“What Is Your End Game?”
That was the battle cry of the Bloggy Bootcamp I attended in Atlanta earlier this month. It was presented by Sway Group and SITS Girls, a blogging network I’ve worked with for at least the last two years. One of the founders, Tiffany Romero, asked the question several times and it’s been ringing in my head ever since. I’ll explain why.
I have no problem telling you as a blogger I’ve participated in campaigns where I’ve been paid as little as $50 to more than four figures. Of course, I’d like more to come my way in the four figurevariety. In fact, someone called me about an on-camera TV project a few months ago that paid even more than that, although I wasn’t selected. But I know now how much to ask for when a similar opportunity pops up.
“Joyce, What Is Your End Game?”
My end game isn’t crystal clear at this point in terms of what I want do to, but I know what DON’T want to do. Many of the opportunities I feature on the show are because a brand or business sent me a gift card to participate. I use it to buy their product, and then I share my experience. While that’s what a true review is – it doesn’t equate to money. Gift cards don’t pay utilities, private school tuition, grocery bills, car insurance or mortgages. Cash does.
I’d much rather be a position where I’m working on the brand’s behalf as a brand ambassador, spokesperson, event host or even write for their blog like I do for Family Dollar. These are paid opportunities.
My end game is…. to position myself better based on my 15 years of on-camera experience, I want to be hired to host more in-person events. I want to be in a position that if someone called and asked me to BUY Mommy Talk Show, if the money was “right” – I would.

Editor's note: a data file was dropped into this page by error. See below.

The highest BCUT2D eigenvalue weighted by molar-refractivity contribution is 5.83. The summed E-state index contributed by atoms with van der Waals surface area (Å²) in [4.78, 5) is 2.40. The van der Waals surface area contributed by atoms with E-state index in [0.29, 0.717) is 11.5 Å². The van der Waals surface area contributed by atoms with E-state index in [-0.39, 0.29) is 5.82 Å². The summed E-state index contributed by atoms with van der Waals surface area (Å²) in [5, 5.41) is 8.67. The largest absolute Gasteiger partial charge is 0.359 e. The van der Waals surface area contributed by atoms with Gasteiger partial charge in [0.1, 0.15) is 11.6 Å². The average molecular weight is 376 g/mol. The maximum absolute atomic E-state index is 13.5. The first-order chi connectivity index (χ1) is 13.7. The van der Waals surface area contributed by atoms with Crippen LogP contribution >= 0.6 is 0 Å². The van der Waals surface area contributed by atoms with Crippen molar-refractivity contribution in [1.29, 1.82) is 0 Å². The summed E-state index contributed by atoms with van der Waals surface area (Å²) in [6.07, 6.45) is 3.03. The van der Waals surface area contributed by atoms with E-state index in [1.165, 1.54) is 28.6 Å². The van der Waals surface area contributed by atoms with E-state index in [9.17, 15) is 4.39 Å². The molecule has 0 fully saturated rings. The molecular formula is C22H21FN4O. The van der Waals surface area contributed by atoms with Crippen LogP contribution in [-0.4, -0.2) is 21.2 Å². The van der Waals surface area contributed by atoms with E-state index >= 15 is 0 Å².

That doesn’t mean I’d go away from the blogosphere. I could create something else. Something bigger. Even something better.
Because when I’m 50 (in nine short years) I’m not going to be staying up until midnight and waking up at 5 a.m. to write, edit and shoot videos for you. Nothing personal. Just ain’t happening.
I’ve got a million options…and an Emmy award…and a Master’s Degree…and myself.
I just know that I don’t want to be worrying and stressing about the same things a year from now. I’ve got to do better and BE better.
This weekend I’m taking a “digital diet.” No Facebook, Twitter, Pinterest etc. The easiest way to do this is just delete the apps from my iPhone. I’ve told my clients who hire me to manage their social media. Thanks to apps like Hootsuite I’m able to schedule much of my work on Facebook and Twitter ahead of time.
I owe this break to myself, my husband and my child. I spend most of my waking hours either sitting in front of my laptop or with my iPhone in my hand. Alerts come across every few minutes when someone tweets me or sends me a Facebook message. Social media is a very fun job, but it’s also a 24/7 job where people expect to have access to you at any hour of the day.
They don’t deserve it (at least for a weekend). But my family does.
Both my husband and son have heard me say “one more minute” far too many times while I sent out an email, replied to a tweet or pitched a company. Those minutes add up, turn into hours and days and leave The Antoines at the lower part of my priority list, instead of at the very top.
End Game Question: How are you spending time with the people who matter most?
“Joyce, What Is Your End Game?”
I’m working on my end game, probably not as fast as I should, but at my own pace. No matter where you work (even if it’s at home caring for your children because that IS a job, you know?) you should ask yourself, “What will the end of this look like?”
If you a mom who’s considering starting a business, I’d love for you to read the rave reviews for my e-book, Business Idea Guide for Moms.
“So, What Is Your End Game?”
My title says it’s a question that every mompreneur and blogger should answer? I point out these two categories because they make up the largest part of my audience. We’re the ones who stress-out about the time we spend with our children. At Bloggy Bootcamp, fellow video Danielle Smith, talked about balance…and that it’s really a myth. She described it as more of a juggling act. I concur. In the end, I want to be in control of where the balls I’m juggling land.